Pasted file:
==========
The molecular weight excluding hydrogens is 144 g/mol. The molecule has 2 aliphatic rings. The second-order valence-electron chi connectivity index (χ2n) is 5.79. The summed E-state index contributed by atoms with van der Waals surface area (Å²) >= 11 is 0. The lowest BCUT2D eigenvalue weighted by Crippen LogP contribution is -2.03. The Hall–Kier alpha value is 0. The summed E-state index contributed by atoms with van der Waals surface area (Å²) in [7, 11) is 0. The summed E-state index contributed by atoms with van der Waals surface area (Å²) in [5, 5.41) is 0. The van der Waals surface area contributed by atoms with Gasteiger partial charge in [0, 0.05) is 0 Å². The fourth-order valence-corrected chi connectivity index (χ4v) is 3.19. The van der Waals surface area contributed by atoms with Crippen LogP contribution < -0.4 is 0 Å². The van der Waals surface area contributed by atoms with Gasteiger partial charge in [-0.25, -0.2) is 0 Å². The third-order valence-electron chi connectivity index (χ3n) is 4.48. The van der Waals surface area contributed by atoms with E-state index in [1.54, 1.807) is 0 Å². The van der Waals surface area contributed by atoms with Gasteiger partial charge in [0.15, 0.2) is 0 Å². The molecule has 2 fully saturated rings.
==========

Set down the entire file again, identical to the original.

The molecular weight excluding hydrogens is 144 g/mol. The molecule has 2 aliphatic rings. The second-order valence-electron chi connectivity index (χ2n) is 5.79. The summed E-state index contributed by atoms with van der Waals surface area (Å²) >= 11 is 0. The lowest BCUT2D eigenvalue weighted by Crippen LogP contribution is -2.03. The Hall–Kier alpha value is 0. The summed E-state index contributed by atoms with van der Waals surface area (Å²) in [7, 11) is 0. The summed E-state index contributed by atoms with van der Waals surface area (Å²) in [5, 5.41) is 0. The van der Waals surface area contributed by atoms with Gasteiger partial charge in [0, 0.05) is 0 Å². The fourth-order valence-corrected chi connectivity index (χ4v) is 3.19. The van der Waals surface area contributed by atoms with Crippen LogP contribution < -0.4 is 0 Å². The van der Waals surface area contributed by atoms with Gasteiger partial charge in [-0.25, -0.2) is 0 Å². The third-order valence-electron chi connectivity index (χ3n) is 4.48. The van der Waals surface area contributed by atoms with E-state index in [1.54, 1.807) is 0 Å². The van der Waals surface area contributed by atoms with Gasteiger partial charge in [0.15, 0.2) is 0 Å². The molecule has 2 fully saturated rings.